Reply :

You are quite correct as the short term S1 health form for persons no yet in receipt of a UK state pension is not longer available as of 1st July 2014.

The good news is that you can now make an application to join the French healthcare scheme via CMU (couverture Maladie Universelle) once you have been a resident in France in a regular and stable manner after 3 months. You will have to provide various justifications and the application process could take many months to obtain a reply. In the meantime you should consider making enquiries to obtain a comprehensive first euro health policy in place if possible, as all medical expenses will be at your charge during this period, especially if you are taken ill suddenly.

For example one day in hospital for observation could cost approx €1000.


I am British; can I be included on my French husband’s healthcare policy?

Date : 27th Oct 2015

Question :

My husband is French and has a carte vitale and is also registered in the UK health system. I am British and would like to be included on his healthcare policy, what do I need to do?

Reply :

This appears to be an unusual situation as normally you can only be registered in one healthcare scheme at a time, and that is in the country where you are a permanent resident.

If you and your husband have permanent address/residence, then in France you should request to be put on your husband’s French social security number via the healthcare provider that he is registered with and who has supplied his carte vitale ie CPAM/MSA/RSI. Your husband will have to complete the necessary form ayant droits (dependant beneficiary) and you will have to present your passport and marriage certificate, to avoid identity problems.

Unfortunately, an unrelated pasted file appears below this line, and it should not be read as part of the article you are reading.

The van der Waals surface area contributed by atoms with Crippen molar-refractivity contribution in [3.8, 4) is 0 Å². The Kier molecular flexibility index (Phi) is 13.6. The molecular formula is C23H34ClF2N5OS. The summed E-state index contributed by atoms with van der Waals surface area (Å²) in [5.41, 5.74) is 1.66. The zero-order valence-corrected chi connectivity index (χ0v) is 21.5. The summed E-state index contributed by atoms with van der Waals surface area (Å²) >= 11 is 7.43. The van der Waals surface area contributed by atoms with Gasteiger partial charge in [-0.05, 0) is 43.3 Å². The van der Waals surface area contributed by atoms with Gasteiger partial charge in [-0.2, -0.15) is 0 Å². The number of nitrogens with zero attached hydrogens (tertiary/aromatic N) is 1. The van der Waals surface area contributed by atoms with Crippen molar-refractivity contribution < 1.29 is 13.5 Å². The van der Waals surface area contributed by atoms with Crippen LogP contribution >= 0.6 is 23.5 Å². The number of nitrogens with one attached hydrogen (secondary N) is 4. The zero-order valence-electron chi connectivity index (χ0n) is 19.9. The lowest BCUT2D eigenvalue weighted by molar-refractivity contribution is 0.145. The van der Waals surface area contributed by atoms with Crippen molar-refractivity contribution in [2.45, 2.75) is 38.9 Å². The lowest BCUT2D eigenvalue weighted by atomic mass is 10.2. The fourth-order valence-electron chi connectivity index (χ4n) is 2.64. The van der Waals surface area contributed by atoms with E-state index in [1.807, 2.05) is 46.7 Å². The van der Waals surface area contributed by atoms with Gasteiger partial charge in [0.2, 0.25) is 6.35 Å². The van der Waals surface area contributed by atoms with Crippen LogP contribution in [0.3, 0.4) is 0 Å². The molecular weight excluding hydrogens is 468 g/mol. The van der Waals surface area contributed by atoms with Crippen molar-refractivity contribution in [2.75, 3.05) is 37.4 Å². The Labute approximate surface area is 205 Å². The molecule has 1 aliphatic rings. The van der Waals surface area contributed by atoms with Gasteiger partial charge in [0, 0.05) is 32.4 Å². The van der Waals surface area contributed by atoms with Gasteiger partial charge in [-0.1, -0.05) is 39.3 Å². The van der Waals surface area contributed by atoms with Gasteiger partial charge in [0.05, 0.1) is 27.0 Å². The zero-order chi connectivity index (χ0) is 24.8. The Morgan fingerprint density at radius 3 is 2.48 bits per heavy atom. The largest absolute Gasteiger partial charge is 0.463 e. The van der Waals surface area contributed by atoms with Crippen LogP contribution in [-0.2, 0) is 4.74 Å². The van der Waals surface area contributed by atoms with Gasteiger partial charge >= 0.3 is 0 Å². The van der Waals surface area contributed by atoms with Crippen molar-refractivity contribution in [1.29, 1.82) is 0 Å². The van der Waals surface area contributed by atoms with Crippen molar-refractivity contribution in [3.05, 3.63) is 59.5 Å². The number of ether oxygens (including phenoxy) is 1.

Alternatively, if you are in receipt of a UK state pension you can obtain a S1 health form from the Department of Works and Pensions in Newcastle, which will be issued and posted to your French address. You will need to hand the S1 health form in person into your local social security office (CPAM) together with a French utility bill (Edf, Telecom) and a copy of your passport. Therefore your husband will not need to complete the ayant droits form as you will receive your own French social security number in your own right.

Once you receive the Attestation de droits (confirmation) from the relevant healthcare provider you will then be able to: 1.be added to your husband’s healthcare policy or 2. Obtain a health cover policy in your own name/social security number.


Date : 19th Oct 2015

When it comes to healthcare in France, ‘Be prepared’ is the motto

It could be that you are in the throes of moving to France, planning a future move or already settled in. Health cover issues across the board tend to be ignored as it’s often the last thing on your mind or on your list of things to do. But why? Procrastination? Or could it be that we generally think we are a healthy lot? We eat a balanced diet, we exercise regularly, indulge in ‘everything in moderation’ – so why feel the need to contemplate a health cover policy? After all, we have never needed one in the past and one convinces oneself that if anything big happens we can just jump on a plane or hop across the channel.

We even convince ourselves that in the worst case scenario surely my entitlement to health care in France will fully protect me? We assume that the health system can t be that different, after all we are in Europe. So, one plods along listening to other folks accounts of their tribulations, secretly thinking ‘that will never happen to me’. Well it just might…

Ignorance is bliss – why is this? The reason behind this could be simply because you just don t know who to turn to and ask about those small niggling doubts. We would like to bring to your attention just how one’s illusions can blind you to the realities of the unexpected. The French healthcare system is very complex and can be daunting, especially when you are a newcomer. It takes time to absorb and you are slowly getting au fait with the new language, not to mention the mounds of paperwork. You probably ask yourself ‘how I am I ever going to understand and come to grips with it all?’ Especially all those terms used….. Carte/Attestation Vitale, Le ticket modérateur, La Franchise médicale, Tiers payant, Télétransmission, prise en charge and Dépassement...

Our company founder Larry Fulton thought all the above. He was enjoying la belle vie until something unexpected happen to him and he ended up in hospital with a bill to pay. His first-hand experience made him realize that he had to help others before they found themselves in the same situation. He felt a strong need to explain it in simple terms and he believes that by making people aware of the risk there are running they will avoid falling into the same false sense of security that he did.